Perhaps you’ve heard of the Indian folktale of three blind monks who come across an elephant for the first time. Each approaches the beast in an attempt to understand what an elephant is like.
The first monk approaches and grabs hold of the elephant’s trunk. “Ah ha! An elephant is similar to a big snake!” he deduces. The second of the monks happens to wrap his arms around one of the elephant’s legs. “No it’s not! An elephant is a bit like a tree!” He establishes and shouts out to the others.
The third monk disagrees as he happens to grab hold of the elephant’s tail and concludes “No no! An elephant is like a length of rope!”
The tale ends with the monks in disagreement about the reality of what the elephant looks like. Each had part of the picture and so they could never reach an agreement.
When it comes to understandings the needs of our IT services and where investment may be required it can sometimes seem very similar. Depending on who we ask in the business from the service desk technicians to the software developers, board members to the end users, we can often have a confusing picture of the effectiveness of our existing IT service.
This means that questions such as “where should we be investing in our IT service in order to deliver the most business value?” can yield very different answers depending on who we ask. So how do we start to tackle this very question? The answer is we need to see the whole elephant!
Why do we need to see the elephant?
If we consider the role IT plays in organisations I’m sure we would find it difficult to find a process or function which isn’t in some way enabled by the IT service. IT helps to operate, communicate and innovate within almost every area of businesses. However often major risks of business disruption and opportunities for significant improvement are not addressed due to a lack of visibility of the big picture.
Imagine you emerge from the subway in a city you’re unfamiliar with, your smart phone battery has just gone flat, however you have the address of the destination you need to reach. You quickly realise that without a good grasp on your current location the exercise of navigating your way through the busy streets becomes an impossible task. If we don’t understand where we are, we will never be able to determine how to get to our final destination.
If you don't know where you are, then you don't know where you're going. And if you don't know where you're going, you're probably going wrong – Terry Pratchett
The Waterstons' assessment process
The need to get a handle on the big picture of our IT services is become increasingly critical in today’s business environment. One method of identifying this is to conduct a site assessment. This exercise involves benchmarking the existing capability of an IT service with a view to facilitating targeted investment to reduce risk and realise opportunities with the aim of maximising the value your IT service provides.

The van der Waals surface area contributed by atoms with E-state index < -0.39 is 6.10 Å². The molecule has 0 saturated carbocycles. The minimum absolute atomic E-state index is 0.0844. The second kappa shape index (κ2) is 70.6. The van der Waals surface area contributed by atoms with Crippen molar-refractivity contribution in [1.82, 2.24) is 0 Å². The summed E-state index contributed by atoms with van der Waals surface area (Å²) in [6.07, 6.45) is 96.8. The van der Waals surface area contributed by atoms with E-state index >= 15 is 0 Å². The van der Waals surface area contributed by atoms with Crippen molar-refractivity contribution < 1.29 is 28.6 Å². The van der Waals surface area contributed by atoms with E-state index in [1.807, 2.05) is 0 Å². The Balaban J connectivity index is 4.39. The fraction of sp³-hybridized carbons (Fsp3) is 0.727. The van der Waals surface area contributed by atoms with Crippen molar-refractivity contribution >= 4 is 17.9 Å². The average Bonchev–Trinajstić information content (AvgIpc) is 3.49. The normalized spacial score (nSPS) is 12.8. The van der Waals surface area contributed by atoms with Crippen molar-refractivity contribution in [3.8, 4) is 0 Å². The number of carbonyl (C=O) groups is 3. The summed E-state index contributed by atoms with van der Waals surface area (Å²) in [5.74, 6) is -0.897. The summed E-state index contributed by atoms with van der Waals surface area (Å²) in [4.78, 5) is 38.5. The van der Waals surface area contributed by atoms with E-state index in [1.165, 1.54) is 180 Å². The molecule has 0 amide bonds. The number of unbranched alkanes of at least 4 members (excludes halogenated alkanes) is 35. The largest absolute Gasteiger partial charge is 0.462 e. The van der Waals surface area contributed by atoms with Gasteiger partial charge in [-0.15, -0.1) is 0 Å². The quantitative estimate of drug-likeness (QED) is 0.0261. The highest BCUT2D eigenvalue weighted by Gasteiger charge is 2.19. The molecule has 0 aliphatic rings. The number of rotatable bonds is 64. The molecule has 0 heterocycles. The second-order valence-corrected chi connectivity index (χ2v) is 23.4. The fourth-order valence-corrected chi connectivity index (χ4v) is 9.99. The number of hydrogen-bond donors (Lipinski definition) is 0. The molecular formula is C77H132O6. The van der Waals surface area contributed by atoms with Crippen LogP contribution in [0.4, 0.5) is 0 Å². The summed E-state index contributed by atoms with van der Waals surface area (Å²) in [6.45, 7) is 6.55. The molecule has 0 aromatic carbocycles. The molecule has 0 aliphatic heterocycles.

When embarking on an IT site assessment one common pitfall is to focus solely on the technology without examining the IT service as a whole. This can often lead to the implementation of silos of technology which do not deliver the expected value to the business. Another common mistake is completing the assessment by interacting exclusively with staff in the IT department. This can lead to a skewed view of both the perception of IT across the business and a poor understanding of the business processes which the IT service is required to support. In order to address these risks and ensure the exercise is impartial it is recommended that a trusted third party is engaged to assist with the site assessment exercise.
The Waterstons’ site assessment process is a tried and tested method used by Waterstons’ consultants to complete this exercise and provide a valuable insight into the risks and opportunities associated with an organisation’s IT service. The assessment is designed to be completed in partnership with key business stakeholders and focuses on three critical elements: People, Processes and Technology. Waterstons is committed to excellent service management which we believe is achieved when all three of these components are optimised to deliver an IT service which meets business needs.
The assessment will look in detail at the following aspects of the IT service: